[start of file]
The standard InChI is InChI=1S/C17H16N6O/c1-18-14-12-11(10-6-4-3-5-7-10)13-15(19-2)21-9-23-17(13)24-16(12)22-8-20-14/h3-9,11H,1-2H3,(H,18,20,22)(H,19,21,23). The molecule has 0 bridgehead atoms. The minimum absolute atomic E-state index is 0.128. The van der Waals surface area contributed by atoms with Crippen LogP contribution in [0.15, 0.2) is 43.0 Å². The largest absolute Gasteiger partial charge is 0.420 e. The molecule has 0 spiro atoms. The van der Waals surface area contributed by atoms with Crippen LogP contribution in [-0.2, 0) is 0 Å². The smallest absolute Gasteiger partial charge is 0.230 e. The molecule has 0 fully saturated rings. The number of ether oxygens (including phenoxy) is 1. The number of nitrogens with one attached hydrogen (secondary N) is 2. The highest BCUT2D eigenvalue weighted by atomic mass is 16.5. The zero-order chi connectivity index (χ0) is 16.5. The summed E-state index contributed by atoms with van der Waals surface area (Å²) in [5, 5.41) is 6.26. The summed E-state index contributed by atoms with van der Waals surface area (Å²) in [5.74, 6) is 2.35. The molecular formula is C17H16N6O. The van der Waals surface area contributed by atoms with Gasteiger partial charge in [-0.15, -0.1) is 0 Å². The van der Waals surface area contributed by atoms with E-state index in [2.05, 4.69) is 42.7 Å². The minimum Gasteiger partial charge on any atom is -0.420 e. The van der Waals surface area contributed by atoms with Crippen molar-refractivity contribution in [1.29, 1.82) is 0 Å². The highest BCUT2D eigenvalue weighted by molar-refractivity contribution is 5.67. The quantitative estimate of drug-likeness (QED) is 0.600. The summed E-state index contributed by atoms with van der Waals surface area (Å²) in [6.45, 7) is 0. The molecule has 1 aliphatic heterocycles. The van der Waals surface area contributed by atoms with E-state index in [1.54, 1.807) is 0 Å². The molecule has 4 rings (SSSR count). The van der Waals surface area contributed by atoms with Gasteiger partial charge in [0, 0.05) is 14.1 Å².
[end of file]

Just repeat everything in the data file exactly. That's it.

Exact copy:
The standard InChI is InChI=1S/C17H16N6O/c1-18-14-12-11(10-6-4-3-5-7-10)13-15(19-2)21-9-23-17(13)24-16(12)22-8-20-14/h3-9,11H,1-2H3,(H,18,20,22)(H,19,21,23). The molecule has 0 bridgehead atoms. The minimum absolute atomic E-state index is 0.128. The van der Waals surface area contributed by atoms with Crippen LogP contribution in [0.15, 0.2) is 43.0 Å². The largest absolute Gasteiger partial charge is 0.420 e. The molecule has 0 spiro atoms. The van der Waals surface area contributed by atoms with Crippen LogP contribution in [-0.2, 0) is 0 Å². The smallest absolute Gasteiger partial charge is 0.230 e. The molecule has 0 fully saturated rings. The number of ether oxygens (including phenoxy) is 1. The number of nitrogens with one attached hydrogen (secondary N) is 2. The highest BCUT2D eigenvalue weighted by atomic mass is 16.5. The zero-order chi connectivity index (χ0) is 16.5. The summed E-state index contributed by atoms with van der Waals surface area (Å²) in [5, 5.41) is 6.26. The summed E-state index contributed by atoms with van der Waals surface area (Å²) in [5.74, 6) is 2.35. The molecular formula is C17H16N6O. The van der Waals surface area contributed by atoms with Gasteiger partial charge in [-0.15, -0.1) is 0 Å². The van der Waals surface area contributed by atoms with E-state index in [2.05, 4.69) is 42.7 Å². The minimum Gasteiger partial charge on any atom is -0.420 e. The van der Waals surface area contributed by atoms with Crippen molar-refractivity contribution in [1.29, 1.82) is 0 Å². The highest BCUT2D eigenvalue weighted by molar-refractivity contribution is 5.67. The quantitative estimate of drug-likeness (QED) is 0.600. The summed E-state index contributed by atoms with van der Waals surface area (Å²) in [6.45, 7) is 0. The molecule has 1 aliphatic heterocycles. The van der Waals surface area contributed by atoms with E-state index in [1.54, 1.807) is 0 Å². The molecule has 4 rings (SSSR count). The van der Waals surface area contributed by atoms with Gasteiger partial charge in [0, 0.05) is 14.1 Å².